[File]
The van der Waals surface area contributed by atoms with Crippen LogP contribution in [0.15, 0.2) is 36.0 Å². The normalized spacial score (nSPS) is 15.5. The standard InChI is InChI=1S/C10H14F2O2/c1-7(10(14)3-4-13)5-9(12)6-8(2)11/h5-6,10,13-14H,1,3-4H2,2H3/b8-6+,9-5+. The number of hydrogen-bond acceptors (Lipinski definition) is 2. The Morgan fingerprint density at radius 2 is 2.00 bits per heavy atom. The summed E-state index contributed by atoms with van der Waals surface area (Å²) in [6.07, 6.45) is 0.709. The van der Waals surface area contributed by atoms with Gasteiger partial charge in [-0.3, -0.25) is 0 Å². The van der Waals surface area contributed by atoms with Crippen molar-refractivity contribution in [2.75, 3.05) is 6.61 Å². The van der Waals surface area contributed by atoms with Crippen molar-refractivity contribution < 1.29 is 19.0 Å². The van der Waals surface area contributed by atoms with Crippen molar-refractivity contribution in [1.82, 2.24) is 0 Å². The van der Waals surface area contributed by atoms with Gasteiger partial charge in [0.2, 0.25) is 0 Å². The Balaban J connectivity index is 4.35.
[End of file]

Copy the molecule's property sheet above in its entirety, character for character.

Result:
The van der Waals surface area contributed by atoms with Crippen LogP contribution in [0.15, 0.2) is 36.0 Å². The normalized spacial score (nSPS) is 15.5. The standard InChI is InChI=1S/C10H14F2O2/c1-7(10(14)3-4-13)5-9(12)6-8(2)11/h5-6,10,13-14H,1,3-4H2,2H3/b8-6+,9-5+. The number of hydrogen-bond acceptors (Lipinski definition) is 2. The Morgan fingerprint density at radius 2 is 2.00 bits per heavy atom. The summed E-state index contributed by atoms with van der Waals surface area (Å²) in [6.07, 6.45) is 0.709. The van der Waals surface area contributed by atoms with Gasteiger partial charge in [-0.3, -0.25) is 0 Å². The van der Waals surface area contributed by atoms with Crippen molar-refractivity contribution in [2.75, 3.05) is 6.61 Å². The van der Waals surface area contributed by atoms with Crippen molar-refractivity contribution < 1.29 is 19.0 Å². The van der Waals surface area contributed by atoms with Crippen molar-refractivity contribution in [1.82, 2.24) is 0 Å². The van der Waals surface area contributed by atoms with Gasteiger partial charge in [0.2, 0.25) is 0 Å². The Balaban J connectivity index is 4.35.